• We rolled out encoding innovations such as per-title and per-shot optimizations, which provided significant quality-of-experience (QoE) improvement to Netflix members.
  • By integrating with studio content systems, we enabled the pipeline to leverage rich metadata from the creative side and create more engaging member experiences like interactive storytelling.
  • We expanded pipeline support to serve our studio/content-development use cases, which had different latency and resiliency requirements as compared to the traditional streaming use case.

Our experience of the last decade-and-a-half has reinforced our conviction that an efficient, flexible video processing pipeline that allows us to innovate and support our streaming service, as well as our studio partners, is critical to the continued success of Netflix. To that end, the Video and Image Encoding team in Encoding Technologies (ET) has spent the last few years rebuilding the video processing pipeline on our next-generation microservice-based computing platform Cosmos.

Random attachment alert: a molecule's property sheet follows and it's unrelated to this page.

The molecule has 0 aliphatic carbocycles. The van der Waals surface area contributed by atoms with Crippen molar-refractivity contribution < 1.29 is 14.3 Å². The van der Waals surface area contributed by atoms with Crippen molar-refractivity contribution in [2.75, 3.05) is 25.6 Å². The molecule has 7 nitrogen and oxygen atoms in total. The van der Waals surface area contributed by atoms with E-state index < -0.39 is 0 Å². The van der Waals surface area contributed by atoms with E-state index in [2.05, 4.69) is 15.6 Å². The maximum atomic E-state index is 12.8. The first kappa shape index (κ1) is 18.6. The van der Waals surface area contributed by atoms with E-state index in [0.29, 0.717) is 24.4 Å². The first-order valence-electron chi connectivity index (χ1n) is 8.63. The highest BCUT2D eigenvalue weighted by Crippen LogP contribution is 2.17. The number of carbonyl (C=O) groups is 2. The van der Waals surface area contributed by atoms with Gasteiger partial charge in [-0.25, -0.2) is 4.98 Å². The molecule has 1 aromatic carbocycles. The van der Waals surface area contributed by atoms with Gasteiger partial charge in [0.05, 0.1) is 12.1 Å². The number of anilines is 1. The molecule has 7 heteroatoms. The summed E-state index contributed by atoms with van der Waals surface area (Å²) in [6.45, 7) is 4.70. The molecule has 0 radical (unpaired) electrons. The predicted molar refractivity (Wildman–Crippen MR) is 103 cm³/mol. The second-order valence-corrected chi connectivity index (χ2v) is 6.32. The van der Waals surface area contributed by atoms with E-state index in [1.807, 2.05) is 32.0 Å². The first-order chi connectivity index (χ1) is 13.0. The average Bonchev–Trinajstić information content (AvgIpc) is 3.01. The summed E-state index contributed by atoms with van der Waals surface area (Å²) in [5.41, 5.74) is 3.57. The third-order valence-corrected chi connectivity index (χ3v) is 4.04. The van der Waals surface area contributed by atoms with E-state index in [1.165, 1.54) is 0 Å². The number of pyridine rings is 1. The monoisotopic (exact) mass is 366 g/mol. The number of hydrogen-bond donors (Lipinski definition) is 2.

From Reloaded to Cosmos


Starting in 2014, we developed and operated the video processing pipeline on our third-generation platform Reloaded. Reloaded was well-architected, providing good stability, scalability, and a reasonable level of flexibility. It served as the foundation for numerous encoding innovations developed by our team.